In the end I decided to a metaphorical journey through the 5 stages of grief being that it was something that particularly resonated with me at the time. I used the most well-known models of “The 5 Stages of Grief,” originally developed by the late Elizabeth Kubler-Ross. These stages include;
- Denial and Isolation
- Hope and Acceptance
DENIAL AND ISOLATION
For this stage I did a black and white drawing of a solitary figure standing at the end of a darkened tunnel. The figure is a silhouette against the bright light beyond, bordered by the darkness of the tunnel and surrounded by harsh lines and angles all to convey the isolation of the figure. I kept the sketch monochromatic and used acrylics, black ink and pencils for the detail.
For Anger I drew a picture of a clenched fist coloured in with bold ink pen. I used a black coloured card background to contrast the fist against with ripped up ‘shards’ of writing to convey the split mind. I bordered the outside of the drawing with red pastel to represent ‘red mist’.
The bargaining stage is often associated with religious contexts; pleading with God to give our loved one back or reliving the past. That’s why I decided to do a loose sketch looking up to the Nethergate Church Steeple, an old religious building in the centre of Dundee. I kept the drawing sketchy and pale with a little colour using coloured pencils and pen to bring out some aspects of detail.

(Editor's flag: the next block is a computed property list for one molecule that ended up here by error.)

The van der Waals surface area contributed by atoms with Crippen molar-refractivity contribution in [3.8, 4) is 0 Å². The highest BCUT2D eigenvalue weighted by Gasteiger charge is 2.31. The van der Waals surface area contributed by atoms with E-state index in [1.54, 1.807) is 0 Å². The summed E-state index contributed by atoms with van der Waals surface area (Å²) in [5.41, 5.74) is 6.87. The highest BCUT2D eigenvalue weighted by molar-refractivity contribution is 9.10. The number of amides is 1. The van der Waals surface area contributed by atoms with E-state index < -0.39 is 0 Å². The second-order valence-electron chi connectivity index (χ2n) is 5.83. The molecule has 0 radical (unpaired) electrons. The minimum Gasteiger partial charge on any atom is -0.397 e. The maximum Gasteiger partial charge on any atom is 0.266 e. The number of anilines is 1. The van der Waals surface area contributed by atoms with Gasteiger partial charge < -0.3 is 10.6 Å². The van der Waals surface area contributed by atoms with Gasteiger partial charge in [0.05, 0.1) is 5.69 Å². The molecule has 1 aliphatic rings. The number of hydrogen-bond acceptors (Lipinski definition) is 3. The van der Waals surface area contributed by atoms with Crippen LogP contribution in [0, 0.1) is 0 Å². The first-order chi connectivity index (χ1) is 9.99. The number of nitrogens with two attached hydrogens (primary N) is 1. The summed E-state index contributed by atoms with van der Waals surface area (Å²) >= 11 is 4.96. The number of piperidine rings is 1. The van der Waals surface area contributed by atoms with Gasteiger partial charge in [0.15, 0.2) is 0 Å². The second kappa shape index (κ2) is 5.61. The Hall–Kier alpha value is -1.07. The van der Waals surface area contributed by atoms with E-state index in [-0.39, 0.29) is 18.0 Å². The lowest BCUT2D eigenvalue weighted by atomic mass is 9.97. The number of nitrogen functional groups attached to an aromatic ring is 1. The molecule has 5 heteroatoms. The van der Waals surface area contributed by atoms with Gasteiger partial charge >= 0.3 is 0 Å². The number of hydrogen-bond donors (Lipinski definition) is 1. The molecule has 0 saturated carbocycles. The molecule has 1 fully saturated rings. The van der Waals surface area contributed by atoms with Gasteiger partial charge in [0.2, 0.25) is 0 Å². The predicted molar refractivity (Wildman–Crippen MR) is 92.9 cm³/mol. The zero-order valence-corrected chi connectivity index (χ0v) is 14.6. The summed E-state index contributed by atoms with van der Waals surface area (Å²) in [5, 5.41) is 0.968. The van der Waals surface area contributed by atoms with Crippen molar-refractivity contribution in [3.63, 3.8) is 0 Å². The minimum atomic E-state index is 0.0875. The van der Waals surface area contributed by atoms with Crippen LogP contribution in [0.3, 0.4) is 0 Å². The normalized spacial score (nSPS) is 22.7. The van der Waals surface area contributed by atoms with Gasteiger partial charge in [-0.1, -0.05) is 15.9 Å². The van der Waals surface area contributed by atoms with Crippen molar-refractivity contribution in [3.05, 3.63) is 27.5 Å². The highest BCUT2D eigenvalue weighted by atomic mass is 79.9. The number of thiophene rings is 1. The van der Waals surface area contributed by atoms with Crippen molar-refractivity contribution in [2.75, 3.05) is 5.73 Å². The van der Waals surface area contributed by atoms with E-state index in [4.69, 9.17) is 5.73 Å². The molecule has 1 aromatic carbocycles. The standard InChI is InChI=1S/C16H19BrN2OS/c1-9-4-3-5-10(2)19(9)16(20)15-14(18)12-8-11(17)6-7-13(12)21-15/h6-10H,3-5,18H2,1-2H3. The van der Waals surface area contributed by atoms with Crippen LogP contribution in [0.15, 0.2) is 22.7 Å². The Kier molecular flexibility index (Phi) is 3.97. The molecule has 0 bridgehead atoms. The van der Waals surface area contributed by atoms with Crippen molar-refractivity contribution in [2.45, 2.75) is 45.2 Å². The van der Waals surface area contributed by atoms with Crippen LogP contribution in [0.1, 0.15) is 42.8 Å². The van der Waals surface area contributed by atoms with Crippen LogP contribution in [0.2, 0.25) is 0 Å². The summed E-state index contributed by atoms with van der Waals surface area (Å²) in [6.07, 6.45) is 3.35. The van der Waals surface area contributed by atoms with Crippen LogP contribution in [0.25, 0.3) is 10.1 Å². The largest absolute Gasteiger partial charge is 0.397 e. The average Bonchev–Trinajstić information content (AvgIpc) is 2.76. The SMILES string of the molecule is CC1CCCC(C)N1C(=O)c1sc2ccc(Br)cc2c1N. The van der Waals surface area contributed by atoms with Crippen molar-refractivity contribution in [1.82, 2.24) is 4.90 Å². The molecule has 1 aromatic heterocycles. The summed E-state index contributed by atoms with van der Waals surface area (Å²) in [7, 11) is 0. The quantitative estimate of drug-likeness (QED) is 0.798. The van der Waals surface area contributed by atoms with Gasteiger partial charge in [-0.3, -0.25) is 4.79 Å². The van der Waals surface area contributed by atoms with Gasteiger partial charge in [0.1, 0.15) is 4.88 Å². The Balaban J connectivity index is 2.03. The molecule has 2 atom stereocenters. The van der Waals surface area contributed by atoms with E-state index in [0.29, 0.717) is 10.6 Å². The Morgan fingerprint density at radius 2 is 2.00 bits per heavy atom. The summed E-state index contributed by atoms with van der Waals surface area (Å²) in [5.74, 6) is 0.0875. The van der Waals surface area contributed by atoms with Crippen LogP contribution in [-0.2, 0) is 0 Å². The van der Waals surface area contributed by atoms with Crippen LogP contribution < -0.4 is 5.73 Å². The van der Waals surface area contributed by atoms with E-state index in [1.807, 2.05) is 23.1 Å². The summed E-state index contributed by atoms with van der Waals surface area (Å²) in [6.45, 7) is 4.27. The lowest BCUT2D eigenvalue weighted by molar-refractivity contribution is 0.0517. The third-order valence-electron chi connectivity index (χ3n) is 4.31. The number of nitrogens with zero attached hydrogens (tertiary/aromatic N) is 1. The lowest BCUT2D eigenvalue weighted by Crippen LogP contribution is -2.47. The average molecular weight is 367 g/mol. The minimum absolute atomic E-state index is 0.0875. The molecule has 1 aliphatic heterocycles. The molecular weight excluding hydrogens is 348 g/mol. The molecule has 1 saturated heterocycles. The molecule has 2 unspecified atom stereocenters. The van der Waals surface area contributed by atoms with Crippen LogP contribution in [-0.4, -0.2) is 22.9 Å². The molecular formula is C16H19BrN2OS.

This is the stage of grief where we experience the sadness and mourning and can last a long time. I did a drawing of a figure hunched over crying and used scrunched up tissue paper and water colours in different shades of blue to help convey the sadness.
HOPE AND ACCEPTANCE
I wanted to tie my final drawing in with my first one to complete the cycle so I decided to do a silhouette drawing again using the same figure. This time he is swinging a child around at the park at sunset (or it could be sunrise), this is supposed to convey hope in the future. I did this drawing using black ink but this time I’ve also added some colour using pastels to make the drawing brighter and more cheerful.